As the summer heats up, you spend your days floating in the cool water of your pool, sipping on delicious, fresh-squeezed lemonade. Your furry pal looks on in disdain at the chlorinated water, horrified that you splashed a small wave their way to try to cool them off. You know your pet must be sweltering in the direct sun, and the stifling heat and humidity, but they refuse to jump into the pool. You expect your pooch to head inside through the doggy door to the cool, air-conditioned indoors, but despite the heat, your four-legged friend is a stalwart companion, and refuses to leave your side. The scorching sun sends you into a daze, as you drift lazily around the pool to the sound of your dog’s heavy panting. Suddenly, you hear a splash. Peeved at your pooch for soaking you, you sit up to scold them, but see your beloved pup sinking to the bottom of the pool. Panicked, you scoop up your dog, and leap out of the pool to dry land. Thankfully, your pet coughs up the water, and seems to be alright, except for continued hacking and a dazed look in their eyes. You call it quits, and head indoors to catch up on the latest episode in your favorite Netflix series, while carefully monitoring your dog. Fortunately, no lasting harm was done. But, your bulldog will spend the future summers mostly indoors.
All too often at Mill Creek Animal Hospital, we see pets suffering from heat exhaustion, which can lead to debilitating heatstroke without prompt intervention. Some pets, like bulldogs and other flat-faced breeds, are at a higher risk for developing heatstroke, especially in high temperatures and humidity. However, relatively mild temperatures in the 70s can pose a threat to your pet, since they can quickly become overheated if too active, or exposed to too much sun without adequate ventilation, water, and shade. Learn how to protect your furry pal from the heat, and the appropriate action to take if you notice an issue.
How to keep your pet cool
Unfortunately for your fluffy friend, they can’t unzip their fur coat to cool off when the temperature rises. Instead, it’s up to you to monitor your pet’s comfort while outdoors to prevent overheating. Keep your pet cool with the following methods:
- Exercise your pet during the early morning or late evening, avoiding the hottest part of the day.
- Stay away from sizzling pavement, which can retain the sun’s heat well into the night, and walk on grass or dirt instead.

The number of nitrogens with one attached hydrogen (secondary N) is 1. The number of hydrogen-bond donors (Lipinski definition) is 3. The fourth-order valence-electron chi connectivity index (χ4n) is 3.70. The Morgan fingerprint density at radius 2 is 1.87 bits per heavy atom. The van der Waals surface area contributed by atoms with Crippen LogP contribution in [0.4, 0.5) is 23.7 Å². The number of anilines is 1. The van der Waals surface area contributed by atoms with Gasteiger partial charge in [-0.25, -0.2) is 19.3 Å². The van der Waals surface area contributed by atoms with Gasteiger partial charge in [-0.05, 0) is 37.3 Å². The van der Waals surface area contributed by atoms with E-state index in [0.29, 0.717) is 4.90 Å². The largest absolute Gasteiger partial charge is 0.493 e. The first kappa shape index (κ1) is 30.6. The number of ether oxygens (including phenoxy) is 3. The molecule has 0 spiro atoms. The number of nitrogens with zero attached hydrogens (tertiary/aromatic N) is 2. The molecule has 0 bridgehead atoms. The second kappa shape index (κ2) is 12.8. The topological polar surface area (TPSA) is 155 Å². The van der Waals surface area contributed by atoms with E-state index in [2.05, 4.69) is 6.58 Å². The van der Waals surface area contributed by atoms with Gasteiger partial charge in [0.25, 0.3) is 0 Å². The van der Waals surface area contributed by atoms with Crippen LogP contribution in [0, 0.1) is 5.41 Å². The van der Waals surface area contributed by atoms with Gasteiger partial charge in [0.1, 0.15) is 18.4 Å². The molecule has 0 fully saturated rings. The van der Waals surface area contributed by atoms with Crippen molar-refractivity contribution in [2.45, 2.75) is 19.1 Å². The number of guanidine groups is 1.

- Keep plenty of fresh, cool water available for your pet when outdoors, as well as adequate shade and proper ventilation.
- Groom your pet regularly, to prevent matting, and aid in natural thermoregulation.
- Learn the warning signs of heat exhaustion and heatstroke, so you know when to call it quits when playing with your dog.
Learn the warning signs of heatstroke in your pet
You cannot help your pet during a heatstroke episode if you’re unsure about the warning signs. When outdoors with your furry pal, always watch for the following:
- Heavy panting
- Excessive drooling
- Dark red gum color
- Vomiting and diarrhea
- Staggering and loss of coordination
At the most subtle hint of heatstroke, take immediate action to cool your beloved companion at home before heading to Mill Creek Animal Hospital.
How to cool your pet down at home
When cooling down your overheated pet at home, avoid overdoing it and causing hypothermia. Pets suffering from heatstroke may lose consciousness, so monitor your pet carefully, to ensure they don’t inhale water during your cooling measures. To cool your pet quickly and safely, follow these steps:
- Bring your pet into an air-conditioned area, such as your bathroom.
- Point a fan at your pet to encourage heat dissipation.
- Run cool—not cold—water over your pet, avoiding their head, in case they lose consciousness.
- Avoid wrapping your pet in wet towels, which will trap the heat.
- Avoid applying rubbing alcohol to your pet’s paw pads, as this will cause the blood vessels to constrict and shunt the overheated blood to their core, increasing their body temperature.
- Check your pet’s temperature frequently, and discontinue cooling measures at 103 degrees.
After your pet’s temperature has reached 103 degrees, call our team, to let us know you’re on your way with your overheated pal.
Why veterinary care is necessary for your overheated pet
Although you have sufficiently cooled your pet at home, the excessive heat could have caused hidden damage to major organ systems. Pets who have experienced heatstroke could have kidney or liver failure, heart issues, clotting problems, and sometimes brain damage if their body temperature was too high for too long. A comprehensive veterinary exam with diagnostic testing is essential to ensure your pet does not need hospitalization and further treatment. However, heatstroke-related illness may not appear for several days, so keep in close contact with your Mill Creek veterinarian for careful monitoring.
If you suspect your furry pal has experienced a heat exhaustion or heatstroke episode, contact us for help as quickly as possible.